Additionally, existing civilian agency-sponsored fellowships for undergraduate and graduate students — such as the Pickering, Rangel, and Payne Fellowships — should be reexamined to determine if this pool of future civil and foreign service officers could be tapped to attend military educational programs prior to beginning their public service careers. Finally, civilian agencies should identify educational opportunities in which military personnel could be included. For example, the Foreign Service Institute provides a range of training for foreign service officers and should also open its doors to junior military officers.
Incorporate Civilian and Military Personnel in Training
There have been some limited successes in incorporating civilian personnel into military training and vice versa, but these successes have been far too limited to be considered institutionalized. Civilian agency personnel, such as those from the State Department and USAID, should be present as units conduct pre-deployment certification training at the national training centers. Taking this a step further, civilian personnel who attend training with military units should be the same personnel who later deploy with those units. If pre-deployment training with interagency components is not possible, efforts should at least be made to identify the interagency personnel who will augment the military unit once deployed, allowing for some level of coordination and planning prior to deployment.
Embed Civilian Officials Within Tactical Level Organizations
The command structure of the relatively new U.S. Africa Command is interesting in that it includes a State Department official as a senior deputy to the commander. The outcomes around this organizational setup should be studied closely and scaled down to tactical units — such as Army brigade combat teams. On the flip side, it is not uncommon to find military personnel operating within civilian agencies, but this is almost always within the intelligence community. Embedding military personnel in the more traditional civilian agencies would be value added to both the service member and the civilian agency, as the exchange of civil–military ideas and viewpoints would provide significant contributions to various offices — such as policy planning or regional desks.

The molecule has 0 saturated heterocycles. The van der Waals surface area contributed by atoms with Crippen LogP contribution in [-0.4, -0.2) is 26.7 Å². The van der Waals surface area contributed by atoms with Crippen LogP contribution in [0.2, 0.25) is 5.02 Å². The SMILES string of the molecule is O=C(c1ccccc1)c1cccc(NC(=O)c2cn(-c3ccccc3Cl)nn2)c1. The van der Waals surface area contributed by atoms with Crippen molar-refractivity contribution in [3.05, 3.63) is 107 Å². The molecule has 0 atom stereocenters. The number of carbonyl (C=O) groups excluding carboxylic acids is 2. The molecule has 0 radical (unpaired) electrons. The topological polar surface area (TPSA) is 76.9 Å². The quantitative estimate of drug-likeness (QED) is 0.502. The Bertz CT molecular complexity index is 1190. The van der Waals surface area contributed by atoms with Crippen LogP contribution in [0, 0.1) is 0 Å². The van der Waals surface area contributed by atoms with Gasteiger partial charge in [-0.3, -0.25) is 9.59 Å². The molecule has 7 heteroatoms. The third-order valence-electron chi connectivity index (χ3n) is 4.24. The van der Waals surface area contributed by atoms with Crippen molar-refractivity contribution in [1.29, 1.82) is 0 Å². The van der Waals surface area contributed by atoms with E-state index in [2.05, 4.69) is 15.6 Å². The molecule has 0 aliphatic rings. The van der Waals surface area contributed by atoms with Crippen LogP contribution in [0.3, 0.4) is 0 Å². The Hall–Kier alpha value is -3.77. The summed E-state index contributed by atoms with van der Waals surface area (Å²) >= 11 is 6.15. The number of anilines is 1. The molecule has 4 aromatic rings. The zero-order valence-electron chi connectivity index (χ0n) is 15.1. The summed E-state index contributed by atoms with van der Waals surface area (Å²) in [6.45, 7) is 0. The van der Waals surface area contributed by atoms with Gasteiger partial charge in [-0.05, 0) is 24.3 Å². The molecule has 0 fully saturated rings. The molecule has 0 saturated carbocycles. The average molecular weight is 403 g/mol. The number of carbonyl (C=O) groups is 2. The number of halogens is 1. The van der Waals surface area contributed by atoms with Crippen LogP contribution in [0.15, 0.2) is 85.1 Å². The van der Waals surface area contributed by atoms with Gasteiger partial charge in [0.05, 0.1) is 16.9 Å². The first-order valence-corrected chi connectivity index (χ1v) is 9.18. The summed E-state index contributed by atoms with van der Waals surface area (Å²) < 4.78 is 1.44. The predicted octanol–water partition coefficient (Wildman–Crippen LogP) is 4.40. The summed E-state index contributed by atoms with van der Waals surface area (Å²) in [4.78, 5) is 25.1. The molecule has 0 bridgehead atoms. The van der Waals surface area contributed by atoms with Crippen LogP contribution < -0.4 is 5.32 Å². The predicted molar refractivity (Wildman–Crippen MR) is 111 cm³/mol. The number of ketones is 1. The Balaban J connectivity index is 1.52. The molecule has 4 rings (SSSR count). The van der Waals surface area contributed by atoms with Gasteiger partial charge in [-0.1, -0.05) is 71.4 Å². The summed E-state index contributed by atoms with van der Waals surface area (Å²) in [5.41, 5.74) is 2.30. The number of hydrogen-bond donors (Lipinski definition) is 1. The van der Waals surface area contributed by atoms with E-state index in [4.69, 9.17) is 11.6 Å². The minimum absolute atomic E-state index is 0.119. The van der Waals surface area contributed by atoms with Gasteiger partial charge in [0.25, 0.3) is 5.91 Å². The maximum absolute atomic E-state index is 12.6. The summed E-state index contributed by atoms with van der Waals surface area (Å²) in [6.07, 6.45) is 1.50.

Ultimately, none of these policy solutions are revolutionary in thought, nor are they easy to implement. All efforts to reduce the tactical civilian–military divide and enhance interagency coordination and cooperation hinge on a larger civil and foreign service, which likely requires larger budgets for civilian agencies. This is not a popular solution for many who argue that the current fiscal climate is already too restricting. That being said, if we expect a more holistic government approach to difficult regions in the future, we need to implement difficult policy solutions now. In short, there needs to be an emphasis on more frequent tactical level civilian–military interaction through education and training. This will help shrink an important area of the civilian–military gap and deal with the increasingly complex world in which we find ourselves.
Kenny Sholes is currently a graduate student at Princeton University. He previously served as an officer in the U.S. Army and as a government civilian within the National Counterterrorism Center. The views expressed here are his, and are not representative of the U.S. government.
Photo credit: HMC Josh Ives, U.S. Navy